New society fighting food insecurity campaigns for levy

The King’s Food Security Initiative is campaigning for a $3 levy.

If passed, it will go towards funding a food pantry on campus. The fee, $1.50 per semester, would increase with the consumer price index (CPI) to accommodate for increased food costs. As Canadian prices change, so would the levy.

Students can vote for the referendum in the upcoming King’s Student Union elections slated for Oct. 5 and 6. 

Why $3?

“I didn’t want to be asking students for too much when this is a service for them,” said co-lead Cassandra Burbine. “We wanted to start out with $3 because I’m confident that if we budget smartly and access community gardens and that sort of thing, we can make it work for that amount of money.” 

Last year, Burbine and co-lead David J. Shuman talked about doing something to combat food insecurity at King’s. The initiative snowballed from their conversations.

“Food insecurity among students has always been an issue,” Burbine said. “With the stress of COVID, it became even more apparent.”

It wasn’t the first time she’d thought about food security. In high school, Burbine started a food pantry for students.

“I care about food security a lot,” she said. “It’s something that’s always been on my mind, that was on my mind when I came to university.”

But what she discovered at King’s surprised her.

“I didn’t expect to see the same need reflected back to me,” Burbine said. “And when I did, I realized, ‘Oh, let’s try that again!’”

With the King’s Food Security Initiative (KFSI), Burbine’s goal was to create a “more King’s-centric” support. Although King’s students have access to Dal services like the student union’s food bank and the Loaded Ladle, she says challenges with campus familiarity and proximity may prevent students from using them.

Zia Shirtliffe, the initiative’s historian, agreed.

“It is something that should have a society dedicated to it,” they said. “And not just be on the outskirts of other societies.”

Gauging need

To determine need, Burbine studied research from Cassandra Hayward, a King’s alumnae who graduated in 2019. Hayward’s undergraduate thesis analyzed student food security at King’s. 

Of the 126 students that participated in the study, 30 per cent identified being food insecure all the time. That’s almost four times more than the national average (8.8 per cent). 74 per cent of the 126 students identified being food insecure during “stressful academic periods.”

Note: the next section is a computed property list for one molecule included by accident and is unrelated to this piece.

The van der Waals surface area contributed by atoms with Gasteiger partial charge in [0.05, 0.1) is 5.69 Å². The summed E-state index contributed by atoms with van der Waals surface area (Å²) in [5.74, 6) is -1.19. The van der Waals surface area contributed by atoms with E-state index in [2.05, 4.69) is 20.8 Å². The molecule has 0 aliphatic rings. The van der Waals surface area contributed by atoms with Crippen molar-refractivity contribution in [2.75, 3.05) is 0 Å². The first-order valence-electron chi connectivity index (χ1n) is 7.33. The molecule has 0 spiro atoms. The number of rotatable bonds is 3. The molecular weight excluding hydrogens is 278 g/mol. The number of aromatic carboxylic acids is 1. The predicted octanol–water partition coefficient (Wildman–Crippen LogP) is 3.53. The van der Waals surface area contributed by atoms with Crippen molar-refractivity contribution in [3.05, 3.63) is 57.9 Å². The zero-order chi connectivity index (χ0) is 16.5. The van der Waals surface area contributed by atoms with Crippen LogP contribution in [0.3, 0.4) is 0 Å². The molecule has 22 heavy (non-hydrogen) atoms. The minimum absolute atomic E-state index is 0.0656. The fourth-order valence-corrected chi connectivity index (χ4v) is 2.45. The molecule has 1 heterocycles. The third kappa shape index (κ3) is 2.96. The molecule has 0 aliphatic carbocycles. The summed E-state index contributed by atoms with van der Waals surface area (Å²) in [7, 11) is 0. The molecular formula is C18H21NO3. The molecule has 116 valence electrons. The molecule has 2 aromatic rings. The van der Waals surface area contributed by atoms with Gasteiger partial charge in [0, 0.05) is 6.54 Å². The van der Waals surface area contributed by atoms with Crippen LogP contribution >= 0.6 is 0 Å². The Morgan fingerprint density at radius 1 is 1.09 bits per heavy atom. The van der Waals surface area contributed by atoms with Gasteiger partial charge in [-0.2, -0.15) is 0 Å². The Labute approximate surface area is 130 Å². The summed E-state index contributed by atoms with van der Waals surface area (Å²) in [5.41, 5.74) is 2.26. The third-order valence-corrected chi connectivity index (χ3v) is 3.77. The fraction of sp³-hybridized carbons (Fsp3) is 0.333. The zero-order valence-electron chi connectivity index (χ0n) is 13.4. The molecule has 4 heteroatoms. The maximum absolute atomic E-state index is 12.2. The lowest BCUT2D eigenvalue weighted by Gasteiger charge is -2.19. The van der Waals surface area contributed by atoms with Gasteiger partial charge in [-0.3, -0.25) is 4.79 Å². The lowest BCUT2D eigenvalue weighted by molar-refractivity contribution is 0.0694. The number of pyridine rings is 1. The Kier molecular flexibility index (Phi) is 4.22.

The study revealed that time contributes to this food insecurity. 64 per cent of students “identified that it is either often or very often [an] issue to find time to prepare food.” 54 per cent “identified that it is often or very often an issue to find time to shop for food.”

The KFSI created a survey to further determine need, which received 50 responses. What they revealed reinforced Hayward’s findings.

“The main thread is that time and access seem to be the things that are deterring people more than income,” Burbine said. “Income is an issue. But the main thing is not knowing how to access food, not having the means and the time to make food.”

Food security goes beyond affording groceries. According to the Food and Agriculture Organization of the United Nations, food security encompasses four dimensions: availability, access, utilization and stability. Food security means having financial, physical and socio-cultural access to adequate amounts of nutritious food constantly. The actualization of food security relies on all four components existing simultaneously.

For students, this isn’t always possible. Moving to Halifax means not knowing where grocery stores are, at least initially. Back-to-back classes limit time for meals in between. Budgeting restricts how much and what food students can buy.

“We all need food,” said Burbine, “and for some reason, as university students, that is a very hard need to obtain.”

Supporting students 

The KFSI plans to use the survey feedback to tailor programming addressing students’ needs. The initiative is also organizing an anonymous (COVID-permitting) food box, where students can pick up snacks, non-perishable food items and hygiene products.

Besides the levy, the initiative will seek funding from grants and donations from other organizations.

Burbine emphasizes that the initiative is for anyone who needs it.

“The main thing with food security that really highlights what a problem it is, is that so many people don’t access services because they don’t think they’re for them,” she said. “So I really hope that students see this and they see that this is for them.”

“I’m hoping that we can just be a place that if someone’s struggling, they can just come talk to us about food security.”

Students seeking support or looking to get involved with the initiative can message the KFSI on Instagram, Twitter or by email, at

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